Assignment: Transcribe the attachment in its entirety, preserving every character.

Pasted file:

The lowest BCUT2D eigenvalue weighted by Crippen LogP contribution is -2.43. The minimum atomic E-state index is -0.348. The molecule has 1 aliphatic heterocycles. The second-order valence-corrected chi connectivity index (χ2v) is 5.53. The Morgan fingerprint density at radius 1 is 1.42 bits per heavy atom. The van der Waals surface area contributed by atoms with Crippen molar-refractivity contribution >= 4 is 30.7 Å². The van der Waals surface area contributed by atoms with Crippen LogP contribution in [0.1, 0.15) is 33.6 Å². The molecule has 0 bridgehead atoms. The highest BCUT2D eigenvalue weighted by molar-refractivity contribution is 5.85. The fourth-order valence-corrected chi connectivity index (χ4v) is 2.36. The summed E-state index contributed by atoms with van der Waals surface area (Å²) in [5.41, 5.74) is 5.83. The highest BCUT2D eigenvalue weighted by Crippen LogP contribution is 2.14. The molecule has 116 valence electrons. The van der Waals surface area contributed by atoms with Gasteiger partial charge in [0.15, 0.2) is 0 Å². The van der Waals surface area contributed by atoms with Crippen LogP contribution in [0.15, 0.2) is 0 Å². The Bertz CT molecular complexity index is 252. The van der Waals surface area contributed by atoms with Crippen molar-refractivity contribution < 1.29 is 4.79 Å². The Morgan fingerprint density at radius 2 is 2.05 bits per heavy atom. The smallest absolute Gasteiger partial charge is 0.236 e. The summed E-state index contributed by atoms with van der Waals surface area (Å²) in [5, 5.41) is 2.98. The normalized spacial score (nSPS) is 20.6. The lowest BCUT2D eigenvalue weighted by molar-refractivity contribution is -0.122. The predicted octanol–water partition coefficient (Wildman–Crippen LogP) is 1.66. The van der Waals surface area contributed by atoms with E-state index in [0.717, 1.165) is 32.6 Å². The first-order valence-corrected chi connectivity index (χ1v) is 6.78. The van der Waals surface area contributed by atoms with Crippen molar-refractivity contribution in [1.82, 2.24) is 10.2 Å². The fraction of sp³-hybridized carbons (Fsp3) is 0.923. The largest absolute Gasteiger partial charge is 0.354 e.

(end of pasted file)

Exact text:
The lowest BCUT2D eigenvalue weighted by Crippen LogP contribution is -2.43. The minimum atomic E-state index is -0.348. The molecule has 1 aliphatic heterocycles. The second-order valence-corrected chi connectivity index (χ2v) is 5.53. The Morgan fingerprint density at radius 1 is 1.42 bits per heavy atom. The van der Waals surface area contributed by atoms with Crippen molar-refractivity contribution >= 4 is 30.7 Å². The van der Waals surface area contributed by atoms with Crippen LogP contribution in [0.1, 0.15) is 33.6 Å². The molecule has 0 bridgehead atoms. The highest BCUT2D eigenvalue weighted by molar-refractivity contribution is 5.85. The fourth-order valence-corrected chi connectivity index (χ4v) is 2.36. The summed E-state index contributed by atoms with van der Waals surface area (Å²) in [5.41, 5.74) is 5.83. The highest BCUT2D eigenvalue weighted by Crippen LogP contribution is 2.14. The molecule has 116 valence electrons. The van der Waals surface area contributed by atoms with Gasteiger partial charge in [0.15, 0.2) is 0 Å². The van der Waals surface area contributed by atoms with Crippen LogP contribution in [0.15, 0.2) is 0 Å². The Bertz CT molecular complexity index is 252. The van der Waals surface area contributed by atoms with Crippen molar-refractivity contribution < 1.29 is 4.79 Å². The Morgan fingerprint density at radius 2 is 2.05 bits per heavy atom. The smallest absolute Gasteiger partial charge is 0.236 e. The summed E-state index contributed by atoms with van der Waals surface area (Å²) in [5, 5.41) is 2.98. The normalized spacial score (nSPS) is 20.6. The lowest BCUT2D eigenvalue weighted by molar-refractivity contribution is -0.122. The predicted octanol–water partition coefficient (Wildman–Crippen LogP) is 1.66. The van der Waals surface area contributed by atoms with E-state index in [0.717, 1.165) is 32.6 Å². The first-order valence-corrected chi connectivity index (χ1v) is 6.78. The van der Waals surface area contributed by atoms with Crippen molar-refractivity contribution in [1.82, 2.24) is 10.2 Å². The fraction of sp³-hybridized carbons (Fsp3) is 0.923. The largest absolute Gasteiger partial charge is 0.354 e.